Pop Culture References in The Colbert Report Apr 11-14, 2011

Pop Culture references from the Colbert ReportWelcome to No Fact Zone’s weekly roundup of cultural references on The Colbert Report. From Darcy to Danger Mouse, String Theory to Shakespeare, we’ve got the keys to this week’s obscure, oddball, and occasionally obscene cultural shout-outs (hey!).

1001000 1101001 Zoners! Another stellar week at The Report. I have to admit that the Walgreens sketch had me in stitches (do they sew those up there?) because even though it isn’t a service that pharmacies offer right now (even in their in house clinic) it does seem like we are fast approaching that reality. Let me break out my own charts and graphs and show you just how hilarious and insightful this week’s shows were……Ok, my webcam isn’t working so take my word for it – these graphics are great! Until I fix it – tell me, what were your favorite segments?


Thought for Food – Chocolate Air, Denny’s & Bacon CologneRoblox Robux Hack 2017

By the way “Mouth Experience” is the name of the very worst ride at Epcot.

Of course this isn’t related the recently closed Body Wars. After doing some careful research, I found little consensus among the opinionistas about what ride is considered the “worst” at Epcot Center. I did find some compelling arguments here, here and here. What I did find was an interesting article on attractions that have come and gone, and from what I can tell from other opinion sites, The Living Seas keeps coming up as a “most loathed” ride along with Journey into Imagination! with Figment. On the upside here’s a list of the Top 10 rides at Epcot, which includes Spaceship Earth, the ride that is inside the Epcot “golf ball”-like structure. If you are interested in more history of Epcot, here is a great site to check out.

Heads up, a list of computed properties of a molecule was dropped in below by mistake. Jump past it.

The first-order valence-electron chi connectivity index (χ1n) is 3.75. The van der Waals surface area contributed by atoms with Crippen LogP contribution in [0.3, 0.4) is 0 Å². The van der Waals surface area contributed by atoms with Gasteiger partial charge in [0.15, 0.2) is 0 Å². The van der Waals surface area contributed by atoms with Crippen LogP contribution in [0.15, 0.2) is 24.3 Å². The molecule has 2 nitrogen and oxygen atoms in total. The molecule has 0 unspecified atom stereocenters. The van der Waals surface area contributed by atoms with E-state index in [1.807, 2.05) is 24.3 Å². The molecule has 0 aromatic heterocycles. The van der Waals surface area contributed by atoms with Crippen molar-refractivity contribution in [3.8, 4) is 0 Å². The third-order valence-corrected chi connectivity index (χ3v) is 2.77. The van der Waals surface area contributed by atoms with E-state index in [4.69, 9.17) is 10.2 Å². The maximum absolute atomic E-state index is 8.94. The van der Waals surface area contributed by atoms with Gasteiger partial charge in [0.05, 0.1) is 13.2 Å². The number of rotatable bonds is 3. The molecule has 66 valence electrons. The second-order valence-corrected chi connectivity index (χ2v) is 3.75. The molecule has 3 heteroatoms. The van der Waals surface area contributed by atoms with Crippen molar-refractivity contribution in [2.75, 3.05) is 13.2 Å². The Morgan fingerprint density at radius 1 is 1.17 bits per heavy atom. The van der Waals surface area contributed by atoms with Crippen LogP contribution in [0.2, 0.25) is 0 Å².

Not to be confused with Essence of Bacon – a new vanity fragrance by Kevin Bacon. It is six degrees of sensual.

Six Degrees of Kevin Bacon is a trivia game based on the six degrees of seperation concept, which essentially states that we are a mere six steps away from being connected to other people on the planet. Frigyes Karinthy was the first proponent of this concept, which later became ingrained in popular culture when John Guare wrote a play based on the concept and screenplay for a movie starring Will Smith. The Six Degrees of Kevin Bacon game plays on the small world concept and proposes that you can link any actor to Kevin bacon through their film roles – within six steps. It was created in 1994 by three students at Albright College in Pennsylvania, and first appeared on The Jon Stewart Show to explain the phenomenon.


Mitt Happens

McCain got it because he finished 2nd to Bush in 2000, who was the son of the previous Republican President, who was the Vice President to Reagan, who came in second to Ford, who had pardoned Nixon who had been VP under the previous Republican President Eisenhower, who had defeated Hitler, who was forced out of New Hampshire by Alf Landon.

Dwight Eisenhower did indeed, defeat Hitler, but if Alfred Landon forced anyone out of New Hampshire, it was Idahoan Senaore William Borah, who lost the Republican nomination to him 924 to 19 after other challengers such as Herbert Hoover, Francis Townsend, and Earl Warren dropped out of contention. Landon was soundly beat in a landslide by FDR, earning only 8 electoral votes from Maine and Vermont to FDR’s 523. This is ironic considering one of his campaign slogans was “Let’s Make it a Landon-Slide.” He did have his own “six degrees” -ish connection to Hitler during that time: in 1936 Hitlers Germany continued to show the world it was not scared of anyone but during the 1936 Olympics in Berlin, Hitler suffered public humiliation when his Aryan “supermen” were dominated by the great Jesse Owens, who publicly supported Landon for president. Landon opposed Hitler and his treatment of the Jewish, and spoke out against his actions along with President Franklin D Roosevelt in November of 1938 after hundred of Jewish people were killed during Kristallnacht.

Ray Kurzweil